Rune Bear Deviant

I’ve been producing some shopped Rune Bear images for our social media outlets. In each scene, I tried to capture some thematic element or mood from the paired piece.

A mounted Rune Bear for Amanda Bender’s “The Hero and the Hunter,” which features a big game hunter who specifies in cryptids.

 

Rune Bear spying on his reflection in a sword blade for T. J. Locustwood’s “The Recruitment of Steel.” (In which a man spies on his reflection in a sword blade.)

 

And a forest-forage supermarket freezer for Ken Poyner’s “Vending Machine Dreams.”

Rune Bear—Launch

Rune Bear completed its launch with a series of flash fiction. Each of the editors published a 300-word piece in their respective domains. J. Motoki, our Strange Editor, wrote something creepy. Stuart, our Speculative Editor, an alt-future that plays around with humanity adapting to a new (radioactive) environment. Alyssa, Supernatural Editor, had some fun with the ‘princess turned into a cute forest critter’ trope. And I, acting as the judge of all things Surreal, made some kind of weird introduction to someone’s siblings. The intent was to showcase the kind of work we’re searching for, to present models and examples for future contributors.

Read, enjoy, submit something!

J. Motoki, Strange Editor, “Hydra

Desmond White, Surreal Editor, “These were my Brothers

Alyssa Warren, Supernatural Editor, “The Sparrow Queen

Stuart Warren, Speculative Editor, “Helmets

Rune Bear—Logos

Phil Kiner has always been my go-to guy for visual marketing, so when I started Rune Bear, I had constant reassurance that the logo would end up looking awesome. And, indeed, I ended up with this:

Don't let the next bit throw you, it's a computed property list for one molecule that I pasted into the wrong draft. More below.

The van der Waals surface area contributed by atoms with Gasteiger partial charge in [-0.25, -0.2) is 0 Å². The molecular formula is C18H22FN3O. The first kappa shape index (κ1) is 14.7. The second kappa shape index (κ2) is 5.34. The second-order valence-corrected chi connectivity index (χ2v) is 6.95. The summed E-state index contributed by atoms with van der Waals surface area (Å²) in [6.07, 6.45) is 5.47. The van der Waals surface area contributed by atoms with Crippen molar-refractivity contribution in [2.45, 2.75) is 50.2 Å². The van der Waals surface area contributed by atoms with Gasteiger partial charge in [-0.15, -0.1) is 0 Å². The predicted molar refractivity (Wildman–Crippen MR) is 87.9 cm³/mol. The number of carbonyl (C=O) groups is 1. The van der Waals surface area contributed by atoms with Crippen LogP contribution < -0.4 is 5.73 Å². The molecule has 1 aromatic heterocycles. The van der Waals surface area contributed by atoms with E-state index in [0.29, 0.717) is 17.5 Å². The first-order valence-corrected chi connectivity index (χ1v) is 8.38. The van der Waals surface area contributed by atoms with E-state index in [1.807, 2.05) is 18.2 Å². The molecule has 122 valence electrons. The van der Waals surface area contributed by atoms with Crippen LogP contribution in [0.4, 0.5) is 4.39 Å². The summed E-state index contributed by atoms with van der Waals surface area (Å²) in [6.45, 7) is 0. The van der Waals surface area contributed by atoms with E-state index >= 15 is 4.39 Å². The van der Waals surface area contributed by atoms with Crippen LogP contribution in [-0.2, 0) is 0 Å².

But that wasn’t the first rune bear that Phil designed. Phil also experimented with configurations based on actual runes, specifically Elder Futhark (c. 150–800 AD).

A futhark is a type of alphabet that starts with some variation of F, U, Þ, A, R, and K, and Elder Futhark is the earliest known form. The alphabet was used by Germanic tribes during the ‘Barbarian Invasions’ (the Germans have a better word for it—Völkerwanderung while English academics have a more boring description—the ‘Migration Period’) which may or may not have led to the fall of the Western Roman Empire. Today, Elder Futhark is often found on old weapons, amulets, tools, and, yes, this is real life, runestones scattered across the European landscape.

Phil sent me three designs based on the futhark.

The first:

While I loved the diamond nose and frumpy grin, the ears, while stylish, gave the bear an undesirable ant-like quality.

The second:

The test market (me) liked the sideburns but thought the bear looked too grumpy.

The third:

#perfection

For a while I had settled on this design for the magazine.

But there was still this itchy inkling (writer’s rash?) in the back of my mind. I wanted something that would allow other artists to create their own variations. And something more blue, more realistic. My attempt looked like this:

No, wait, that’s something else.

My first design was this:

In his mouth I wanted the futhark word “alu” (ᚨᛚᚢ). The alu’s meaning is a contested issue, but some of its definitions hint at a strange, disturbed state created by sorcery or induced by ale (we’ve all been there). It is usually inscribed on artifacts of magical or mystical import. Other potential meanings include “taboo,” “strange,” “distraught,” and the “world between the living and the dead.” (I also considered ᛒᛖᚨᚱ, which is the word “bear” spelled out in futhark letters.)

In the end, Phil drew this:

… and the rest is rune history.

Strange, Surreal, Speculative, and Supernatural

Rune Bear claims to be a digital literary magazine dedicated to the Strange, Surreal, Supernatural, and Speculative.